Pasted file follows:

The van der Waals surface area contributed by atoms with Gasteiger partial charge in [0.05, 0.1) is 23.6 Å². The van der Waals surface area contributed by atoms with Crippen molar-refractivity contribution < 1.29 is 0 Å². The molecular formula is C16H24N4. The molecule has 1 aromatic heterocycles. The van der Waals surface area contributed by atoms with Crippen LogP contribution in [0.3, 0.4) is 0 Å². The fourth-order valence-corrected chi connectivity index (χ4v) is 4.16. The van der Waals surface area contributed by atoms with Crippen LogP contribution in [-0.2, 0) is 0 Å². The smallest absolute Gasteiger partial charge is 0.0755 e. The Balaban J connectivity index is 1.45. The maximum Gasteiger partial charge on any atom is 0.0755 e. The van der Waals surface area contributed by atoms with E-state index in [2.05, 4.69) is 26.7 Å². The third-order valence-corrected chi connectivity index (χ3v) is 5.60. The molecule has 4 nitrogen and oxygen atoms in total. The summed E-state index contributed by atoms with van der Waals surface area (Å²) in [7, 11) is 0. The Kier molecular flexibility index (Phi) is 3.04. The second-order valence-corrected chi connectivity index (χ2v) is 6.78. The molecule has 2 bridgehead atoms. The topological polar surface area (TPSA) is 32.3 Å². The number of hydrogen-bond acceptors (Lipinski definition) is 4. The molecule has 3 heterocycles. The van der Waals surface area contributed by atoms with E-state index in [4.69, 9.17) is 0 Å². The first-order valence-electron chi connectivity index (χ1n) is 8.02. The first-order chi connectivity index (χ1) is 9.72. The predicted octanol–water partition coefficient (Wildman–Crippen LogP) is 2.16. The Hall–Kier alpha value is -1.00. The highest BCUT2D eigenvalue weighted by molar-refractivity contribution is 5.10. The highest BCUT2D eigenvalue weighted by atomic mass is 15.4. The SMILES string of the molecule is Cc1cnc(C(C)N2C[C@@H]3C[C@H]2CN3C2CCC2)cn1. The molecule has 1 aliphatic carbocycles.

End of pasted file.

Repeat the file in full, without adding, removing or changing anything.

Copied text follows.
The van der Waals surface area contributed by atoms with Gasteiger partial charge in [0.05, 0.1) is 23.6 Å². The van der Waals surface area contributed by atoms with Crippen molar-refractivity contribution < 1.29 is 0 Å². The molecular formula is C16H24N4. The molecule has 1 aromatic heterocycles. The van der Waals surface area contributed by atoms with Crippen LogP contribution in [0.3, 0.4) is 0 Å². The fourth-order valence-corrected chi connectivity index (χ4v) is 4.16. The van der Waals surface area contributed by atoms with Crippen LogP contribution in [-0.2, 0) is 0 Å². The smallest absolute Gasteiger partial charge is 0.0755 e. The Balaban J connectivity index is 1.45. The maximum Gasteiger partial charge on any atom is 0.0755 e. The van der Waals surface area contributed by atoms with E-state index in [2.05, 4.69) is 26.7 Å². The third-order valence-corrected chi connectivity index (χ3v) is 5.60. The molecule has 4 nitrogen and oxygen atoms in total. The summed E-state index contributed by atoms with van der Waals surface area (Å²) in [7, 11) is 0. The Kier molecular flexibility index (Phi) is 3.04. The second-order valence-corrected chi connectivity index (χ2v) is 6.78. The molecule has 2 bridgehead atoms. The topological polar surface area (TPSA) is 32.3 Å². The number of hydrogen-bond acceptors (Lipinski definition) is 4. The molecule has 3 heterocycles. The van der Waals surface area contributed by atoms with E-state index in [4.69, 9.17) is 0 Å². The first-order valence-electron chi connectivity index (χ1n) is 8.02. The first-order chi connectivity index (χ1) is 9.72. The predicted octanol–water partition coefficient (Wildman–Crippen LogP) is 2.16. The Hall–Kier alpha value is -1.00. The highest BCUT2D eigenvalue weighted by molar-refractivity contribution is 5.10. The highest BCUT2D eigenvalue weighted by atomic mass is 15.4. The SMILES string of the molecule is Cc1cnc(C(C)N2C[C@@H]3C[C@H]2CN3C2CCC2)cn1. The molecule has 1 aliphatic carbocycles.